Nomad: problems and solutions

    I launched the first service in Nomad in September 2016. At the moment, I use as a programmer and do support as an administrator of two Nomad clusters - one “home” for my personal projects (6 micro virtual machines in Hetzner Cloud and ArubaCloud in 5 different European data centers) and a second worker (about 40 private virtual and physical servers in two data centers).

    Since then, quite a lot of experience has been gained with the Nomad environment, in the article I will describe the Nomad problems we have encountered and how to cope with them.

    Yamal Nomad makes Continous Delivery of your software instance © National Geographic Russia

    1. Number of server nodes per data center

    Solution: one server node is enough for one data center.

    The documentation does not explicitly indicate how many server nodes are required in one data center. It is indicated only that a region needs 3-5 nodes, which is logical for the raft protocol consensus.

    At the beginning I planned 2-3 server nodes in each data center to provide redundancy.

    In fact of use it turned out:

    1. This is simply not necessary, since if a node fails in a data center, the role of a server node for agents in this data center will be performed by other server nodes in this region.
    2. It turns out even worse if the problem number 8 is not solved. When re-election wizard mismatch can occur and Nomad will restart some of the services.

    2. Server resources for server node

    Solution: a small virtual machine is enough for a server node. On the same server, it is allowed to run other non-resource service services.

    Memory consumption by the Nomad daemon depends on the number of running tasks. CPU consumption is based on the number of tasks and the number of servers / agents in the region (not linear).

    In our case: for 300 running tasks, memory consumption is about 500 MB for the current master node.

    In a working cluster, a virtual machine for a server node: 4 CPU, 6 GB RAM.
    Additionally launched: Consul, Etcd, Vault.

    3. Consensus on the lack of data centers

    Solution: we make three virtual datacenters and three server nodes for two physical datacenters.

    Nomad's work within the region is based on the raft protocol. To work correctly, you need at least 3 server nodes located in different data centers. This will enable correct operation with the complete loss of network connectivity with one of the data centers.

    But we have only two data centers. We go to a compromise: we choose a data center, which we trust more, and make an additional server node in it. We do this by introducing an additional virtual data center, which will physically be located in the same data center (see subsection 2 of problem 1).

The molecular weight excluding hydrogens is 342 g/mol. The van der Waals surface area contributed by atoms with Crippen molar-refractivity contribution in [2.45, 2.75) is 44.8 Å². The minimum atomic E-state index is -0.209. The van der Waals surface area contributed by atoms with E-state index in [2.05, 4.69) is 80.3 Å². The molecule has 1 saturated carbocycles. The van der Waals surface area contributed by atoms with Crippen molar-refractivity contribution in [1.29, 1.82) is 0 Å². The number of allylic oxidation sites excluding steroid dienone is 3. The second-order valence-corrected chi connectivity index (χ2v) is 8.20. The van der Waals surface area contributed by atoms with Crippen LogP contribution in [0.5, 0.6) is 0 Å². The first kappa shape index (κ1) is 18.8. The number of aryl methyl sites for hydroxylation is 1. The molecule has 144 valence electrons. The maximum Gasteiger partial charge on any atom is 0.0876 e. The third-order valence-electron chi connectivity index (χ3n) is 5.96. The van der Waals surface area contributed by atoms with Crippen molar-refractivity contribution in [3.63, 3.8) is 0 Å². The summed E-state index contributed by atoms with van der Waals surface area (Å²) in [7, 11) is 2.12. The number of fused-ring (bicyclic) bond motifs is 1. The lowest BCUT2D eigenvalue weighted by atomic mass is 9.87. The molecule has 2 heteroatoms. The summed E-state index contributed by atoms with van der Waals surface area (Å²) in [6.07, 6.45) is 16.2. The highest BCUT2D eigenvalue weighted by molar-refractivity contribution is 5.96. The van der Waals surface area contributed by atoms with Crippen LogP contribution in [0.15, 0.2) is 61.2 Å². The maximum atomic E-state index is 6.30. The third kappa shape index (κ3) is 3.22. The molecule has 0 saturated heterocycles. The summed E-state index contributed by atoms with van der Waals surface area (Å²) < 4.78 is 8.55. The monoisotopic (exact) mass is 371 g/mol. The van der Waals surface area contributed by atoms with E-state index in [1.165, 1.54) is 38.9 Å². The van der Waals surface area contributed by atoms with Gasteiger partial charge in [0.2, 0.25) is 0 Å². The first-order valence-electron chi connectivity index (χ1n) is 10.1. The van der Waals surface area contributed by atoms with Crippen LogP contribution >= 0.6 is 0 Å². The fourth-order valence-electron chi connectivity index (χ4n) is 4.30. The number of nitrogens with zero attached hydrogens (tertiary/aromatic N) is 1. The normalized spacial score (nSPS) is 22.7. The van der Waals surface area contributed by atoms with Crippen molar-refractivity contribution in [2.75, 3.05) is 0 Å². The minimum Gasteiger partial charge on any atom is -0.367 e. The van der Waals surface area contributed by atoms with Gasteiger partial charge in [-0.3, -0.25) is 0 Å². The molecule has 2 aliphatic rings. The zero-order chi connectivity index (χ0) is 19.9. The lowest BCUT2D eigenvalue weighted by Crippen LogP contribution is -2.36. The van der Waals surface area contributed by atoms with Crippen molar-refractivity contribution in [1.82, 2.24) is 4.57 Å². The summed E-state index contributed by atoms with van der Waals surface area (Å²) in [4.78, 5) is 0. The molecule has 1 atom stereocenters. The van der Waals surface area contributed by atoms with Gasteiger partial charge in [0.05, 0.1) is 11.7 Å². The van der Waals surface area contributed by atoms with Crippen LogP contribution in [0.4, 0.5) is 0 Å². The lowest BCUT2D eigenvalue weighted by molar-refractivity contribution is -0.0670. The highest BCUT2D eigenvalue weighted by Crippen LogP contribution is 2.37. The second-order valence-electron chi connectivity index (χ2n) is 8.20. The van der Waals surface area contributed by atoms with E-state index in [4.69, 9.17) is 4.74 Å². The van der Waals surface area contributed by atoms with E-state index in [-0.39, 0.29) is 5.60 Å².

Alternative solution: we break data centers into separate regions.

    As a result, data centers operate independently and consensus is needed only within a single data center. Inside the data center in this case it is better to make 3 server nodes by implementing three virtual data centers in one physical one.

    This option is less convenient for the distribution of tasks, but gives 100% guarantee of the independence of the work of services in case of network problems between data centers.

    4. "Server" and "agent" on one server

    Solution: valid if you have limited number of servers.

    The Nomad documentation says that doing so is undesirable. But if you are not able to allocate separate virtual machines for server nodes, you can place the server and agent node on one server.

    Simultaneous launch means starting the Nomad daemon in both client mode and server mode.

    What does it threaten with? With a heavy load on the CPU of this server, the Nomad server node will become unstable, there may be a loss of consensus and heartbits, and services will be restarted.
    To avoid this, we increase the limits from the description of Problem 8.

    5. Implementation of namespaces (namespaces)

    Solution: perhaps through the organization of a virtual data center.

    Sometimes you need to run some of the services on separate servers.

    The first solution is simple, but more demanding of resources. We divide all services into groups by purpose: frontend, backend, ... Add meta attributes to servers, prescribe attributes to run all services.

    The second solution is simple. We add new servers, prescribe meta attributes for them, prescribe these launch attributes for the necessary services, for all other services we prescribe a launch ban on servers with this attribute.

    The third decision is difficult. Create a virtual data center: run Consul for the new data center, launch the Nomad server node for this data center, not forgetting the number of server nodes for the region. Now you can run individual services in this dedicated virtual data center.

    6. Vault integration

    Solution: avoid Nomad's cyclic dependencies <-> Vault.

    A running Vault should have no dependencies on Nomad. The Vault address prescribed in Nomad should preferably point directly to the Vault, without balancers strings (but valid). Backup Vault in this case can be done through DNS - Consul DNS or external.

    If the Vault data is written in the Nomad configuration files, then Nomad tries to access the Vault at startup. If access fails, the Nomad refuses to start.